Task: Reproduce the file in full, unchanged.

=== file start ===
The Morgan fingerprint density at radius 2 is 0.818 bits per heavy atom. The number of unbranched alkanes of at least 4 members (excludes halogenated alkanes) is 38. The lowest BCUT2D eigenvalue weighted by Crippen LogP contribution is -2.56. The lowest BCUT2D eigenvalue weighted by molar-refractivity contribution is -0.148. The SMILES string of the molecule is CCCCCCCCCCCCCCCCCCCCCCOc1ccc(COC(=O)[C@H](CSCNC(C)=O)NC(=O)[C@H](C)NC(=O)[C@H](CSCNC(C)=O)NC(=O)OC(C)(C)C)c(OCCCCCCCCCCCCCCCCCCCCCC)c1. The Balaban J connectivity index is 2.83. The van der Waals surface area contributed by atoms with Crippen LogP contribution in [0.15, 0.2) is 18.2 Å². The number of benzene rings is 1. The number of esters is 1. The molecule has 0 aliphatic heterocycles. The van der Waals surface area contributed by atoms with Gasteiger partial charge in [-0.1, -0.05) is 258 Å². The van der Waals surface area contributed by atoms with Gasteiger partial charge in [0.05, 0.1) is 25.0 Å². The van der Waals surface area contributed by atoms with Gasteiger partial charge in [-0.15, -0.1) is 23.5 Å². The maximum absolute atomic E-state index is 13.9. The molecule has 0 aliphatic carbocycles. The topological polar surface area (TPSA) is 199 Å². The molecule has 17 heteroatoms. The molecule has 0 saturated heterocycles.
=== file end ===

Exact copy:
The Morgan fingerprint density at radius 2 is 0.818 bits per heavy atom. The number of unbranched alkanes of at least 4 members (excludes halogenated alkanes) is 38. The lowest BCUT2D eigenvalue weighted by Crippen LogP contribution is -2.56. The lowest BCUT2D eigenvalue weighted by molar-refractivity contribution is -0.148. The SMILES string of the molecule is CCCCCCCCCCCCCCCCCCCCCCOc1ccc(COC(=O)[C@H](CSCNC(C)=O)NC(=O)[C@H](C)NC(=O)[C@H](CSCNC(C)=O)NC(=O)OC(C)(C)C)c(OCCCCCCCCCCCCCCCCCCCCCC)c1. The Balaban J connectivity index is 2.83. The van der Waals surface area contributed by atoms with Crippen LogP contribution in [0.15, 0.2) is 18.2 Å². The number of benzene rings is 1. The number of esters is 1. The molecule has 0 aliphatic heterocycles. The van der Waals surface area contributed by atoms with Gasteiger partial charge in [-0.1, -0.05) is 258 Å². The van der Waals surface area contributed by atoms with Gasteiger partial charge in [0.05, 0.1) is 25.0 Å². The van der Waals surface area contributed by atoms with Gasteiger partial charge in [-0.15, -0.1) is 23.5 Å². The maximum absolute atomic E-state index is 13.9. The molecule has 0 aliphatic carbocycles. The topological polar surface area (TPSA) is 199 Å². The molecule has 17 heteroatoms. The molecule has 0 saturated heterocycles.